Scotland’s First Minister defends decision to release Lockerbie bomber

July 22nd, 2010 - 6:20 pm ICT by ANI  

David Cameron Scotland’s First Minister Alex Salmond has written to American senators defending his government’s decision to release Lockerbie bomber Abdelbaset al-Megrahi, and clarified that it had received no representation from British Petroleum on the matter.

In a letter to John Kerry, chairman of the Senate Committee on Foreign Relations, Salmond made clear that the Scottish Government made the decision on compassionate grounds.

According to The Sun, he expressed his disagreement with British Prime Minister David Cameron and US President Barack Obama on July 21, 2010 that the bomber should have died in jail.

Earlier, Cameron had called it a wrong decision.

“Releasing the Lockerbie bomber, a mass murderer, was completely wrong. He showed his victims no compassion. They were not allowed to die in their beds at home,” Cameron said.

In reply, Obama said that al-Megrahi’s release has hurt the US, and left it “surprised, disappointed and angry”.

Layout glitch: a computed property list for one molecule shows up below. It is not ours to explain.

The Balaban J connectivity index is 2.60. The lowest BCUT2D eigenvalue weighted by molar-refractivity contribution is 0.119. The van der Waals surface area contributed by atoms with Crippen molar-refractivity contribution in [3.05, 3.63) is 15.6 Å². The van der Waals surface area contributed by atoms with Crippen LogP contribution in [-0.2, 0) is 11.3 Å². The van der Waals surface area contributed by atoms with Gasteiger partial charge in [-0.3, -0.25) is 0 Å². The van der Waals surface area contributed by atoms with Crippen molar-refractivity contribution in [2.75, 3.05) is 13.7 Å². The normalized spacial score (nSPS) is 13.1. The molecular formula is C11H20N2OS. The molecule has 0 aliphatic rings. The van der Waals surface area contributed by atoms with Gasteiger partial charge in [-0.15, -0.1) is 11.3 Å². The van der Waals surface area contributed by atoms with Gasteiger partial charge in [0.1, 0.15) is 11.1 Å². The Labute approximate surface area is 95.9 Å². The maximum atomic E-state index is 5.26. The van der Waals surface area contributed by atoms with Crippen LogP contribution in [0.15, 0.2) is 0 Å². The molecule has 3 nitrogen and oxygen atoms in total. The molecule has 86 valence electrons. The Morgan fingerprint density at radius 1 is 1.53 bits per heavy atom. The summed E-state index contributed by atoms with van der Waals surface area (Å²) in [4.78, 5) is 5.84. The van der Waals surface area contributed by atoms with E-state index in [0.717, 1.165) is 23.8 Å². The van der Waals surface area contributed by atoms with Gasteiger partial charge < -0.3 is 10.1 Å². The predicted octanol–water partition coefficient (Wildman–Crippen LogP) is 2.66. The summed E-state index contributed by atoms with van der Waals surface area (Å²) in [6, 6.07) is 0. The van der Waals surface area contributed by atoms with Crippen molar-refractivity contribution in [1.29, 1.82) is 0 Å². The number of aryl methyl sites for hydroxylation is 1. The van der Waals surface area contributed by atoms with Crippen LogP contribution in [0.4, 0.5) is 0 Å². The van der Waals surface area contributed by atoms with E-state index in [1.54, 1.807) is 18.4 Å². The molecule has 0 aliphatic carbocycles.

“The decision ran contrary to how we should be treating terrorists. I have confidence that Prime Minister Cameron’s government will be co-operative. The key thing to understand here is we’ve got a British Prime Minister who shares our anger and who also objects to how it played out,” he said then.

According to The Sun, Megrahi was the only person convicted of the 1988 atrocity that killed 270 people including 190 Americans.

However, Scotland freed him on compassionate grounds nearly a year ago amid huge controversy and allowed to fly home to a hero’s welcome in Libya after the doctor declared that he would die of cancer in three months, but later apologized saying that he would live for 10-20 years more. (ANI)

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